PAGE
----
Many of the following tips are inspired by Denise Kale, a Learning Coach from Arizona.
Although flexibility is one of the many strengths of virtual schooling, most experts agree that children benefit from having structure in their lives. Many virtual school families recommend establishing a routine for your school days. With an agreed-upon schedule, you and your student can predict your daily and weekly flow—no surprises, no arguments—so your student can focus on learning.
- What are your child’s natural tendencies and preferences? If your daughter is an early bird, you may want to plan to do her most challenging subjects early in the day, when she’s at her best. On the other hand, if your son is a night owl, you may want to arrange a later start time, with the more involved topics covered in the afternoon.
- What are your child’s favorite subjects? Some families prefer to get a positive start each day by beginning with a student’s favorite subject. Others place the favorite courses last, as an incentive for completing the rest.
- Everyone needs a break! Having a schedule will also help you remember that children—and adults—need breaks for physical activity, lunch, and play! Many Learning Coaches schedule “recess” immediately before lunch, so they can prepare the meal while the children play.
- Does your student have regularly scheduled events? Reserve times for your student’s piano lessons, sports team practices, doctor appointments, volunteer commitments, and other repeating events. Attending virtual school means you can arrange your flexible learning schedule to accommodate these activities—and still stay on track—even if they occur during traditional school hours.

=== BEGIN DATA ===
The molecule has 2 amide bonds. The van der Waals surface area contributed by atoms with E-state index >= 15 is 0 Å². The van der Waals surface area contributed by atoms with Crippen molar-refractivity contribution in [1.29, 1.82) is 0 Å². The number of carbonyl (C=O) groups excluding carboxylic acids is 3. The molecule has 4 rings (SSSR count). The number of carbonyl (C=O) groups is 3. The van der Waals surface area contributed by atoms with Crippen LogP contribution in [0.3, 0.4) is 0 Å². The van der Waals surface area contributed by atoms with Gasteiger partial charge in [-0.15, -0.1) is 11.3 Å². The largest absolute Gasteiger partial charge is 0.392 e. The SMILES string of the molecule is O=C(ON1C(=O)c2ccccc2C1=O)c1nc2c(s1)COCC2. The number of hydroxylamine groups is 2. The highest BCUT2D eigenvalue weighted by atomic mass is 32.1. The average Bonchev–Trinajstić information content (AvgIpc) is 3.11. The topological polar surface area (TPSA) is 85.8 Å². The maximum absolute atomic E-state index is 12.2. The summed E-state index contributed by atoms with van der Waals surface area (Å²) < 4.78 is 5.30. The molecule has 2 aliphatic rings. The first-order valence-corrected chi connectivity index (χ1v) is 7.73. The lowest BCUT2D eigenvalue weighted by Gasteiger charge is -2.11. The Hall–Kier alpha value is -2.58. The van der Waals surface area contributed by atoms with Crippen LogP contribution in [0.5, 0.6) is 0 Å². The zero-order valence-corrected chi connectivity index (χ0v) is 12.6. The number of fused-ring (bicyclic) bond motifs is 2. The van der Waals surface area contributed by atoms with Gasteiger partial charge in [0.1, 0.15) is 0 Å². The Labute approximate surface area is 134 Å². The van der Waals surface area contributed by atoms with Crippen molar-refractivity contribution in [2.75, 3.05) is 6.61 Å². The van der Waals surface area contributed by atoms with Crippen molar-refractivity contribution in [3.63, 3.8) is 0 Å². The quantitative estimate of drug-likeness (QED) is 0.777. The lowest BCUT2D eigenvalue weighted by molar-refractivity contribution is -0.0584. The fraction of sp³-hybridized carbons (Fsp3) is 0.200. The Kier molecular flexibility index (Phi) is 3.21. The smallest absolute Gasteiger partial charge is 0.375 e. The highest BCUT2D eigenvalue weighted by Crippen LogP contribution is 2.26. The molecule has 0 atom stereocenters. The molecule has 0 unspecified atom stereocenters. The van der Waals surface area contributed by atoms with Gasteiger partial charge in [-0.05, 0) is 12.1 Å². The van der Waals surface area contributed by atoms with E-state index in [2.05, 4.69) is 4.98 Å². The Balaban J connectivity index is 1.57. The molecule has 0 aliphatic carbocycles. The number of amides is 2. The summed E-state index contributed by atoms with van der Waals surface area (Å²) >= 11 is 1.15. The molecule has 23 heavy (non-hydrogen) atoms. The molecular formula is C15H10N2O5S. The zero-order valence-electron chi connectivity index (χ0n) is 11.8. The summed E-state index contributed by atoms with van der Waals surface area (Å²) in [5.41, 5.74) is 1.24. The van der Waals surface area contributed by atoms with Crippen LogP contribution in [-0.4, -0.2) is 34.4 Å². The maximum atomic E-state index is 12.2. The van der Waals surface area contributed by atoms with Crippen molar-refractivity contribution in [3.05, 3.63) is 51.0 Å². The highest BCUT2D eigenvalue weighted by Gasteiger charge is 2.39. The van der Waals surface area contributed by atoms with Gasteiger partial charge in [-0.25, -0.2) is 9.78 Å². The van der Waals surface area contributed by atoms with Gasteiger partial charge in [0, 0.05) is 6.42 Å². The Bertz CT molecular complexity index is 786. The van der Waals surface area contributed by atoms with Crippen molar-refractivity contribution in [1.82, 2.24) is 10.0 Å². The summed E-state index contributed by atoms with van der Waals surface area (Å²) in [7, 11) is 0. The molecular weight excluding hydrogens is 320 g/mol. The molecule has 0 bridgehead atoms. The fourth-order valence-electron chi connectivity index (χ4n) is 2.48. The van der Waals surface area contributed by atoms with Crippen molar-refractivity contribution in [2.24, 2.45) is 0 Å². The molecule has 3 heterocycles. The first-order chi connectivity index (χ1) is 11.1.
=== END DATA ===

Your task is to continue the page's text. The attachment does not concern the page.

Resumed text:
- Does your child have regular virtual classroom meetings? Many Learning Coaches find it easer to schedule coursework on the same day as the corresponding LiveLesson® session. Children may retain the lesson better with this reinforcement.
- How long is your child’s attention span? Does he or she find change disruptive? If your child has a shorter attention span and moves easily from subject to subject, a conventional schedule may work well. But if your child has trouble “shifting gears,” he or she may benefit from working on one subject for larger chunks of time. Here are a few examples of different types of schedules you might try.
- Conventional: One lesson in each core subject each day; electives or non-core subjects on alternating days.
- Alternating: Two core subjects on Mondays and Wednesdays, the remaining two core subjects on Tuesdays and Thursdays—similar to how college courses are scheduled. Fill in electives and non-core subjects throughout the week and on Fridays as desired.
- Block: Four to five lessons in one core subject per day, plus one non-core or elective lesson. It’s important to note that studying each subject just one time per week may make it necessary to review a bit at the beginning of each day’s lessons.
- Modified Block: Schedule one lesson per day for your child’s most difficult subject, so it isn’t too overwhelming. Do other core courses in four to five lesson blocks, one per day. Distribute non-core or electives throughout the week, as desired.
Once you have your daily schoolwork routine set, be sure to discuss it with your children. Share your new schedule with family and friends, too, so they understand when you and your kids are busy. By setting and clearly communicating your agreed-upon schedule and daily expectations, you and your children should be able to complete your daily learning with minimal distractions—and fewer debates!
What clever tips or suggestions can you offer for scheduling an effective day of virtual school? Share your brightest ideas in the comments!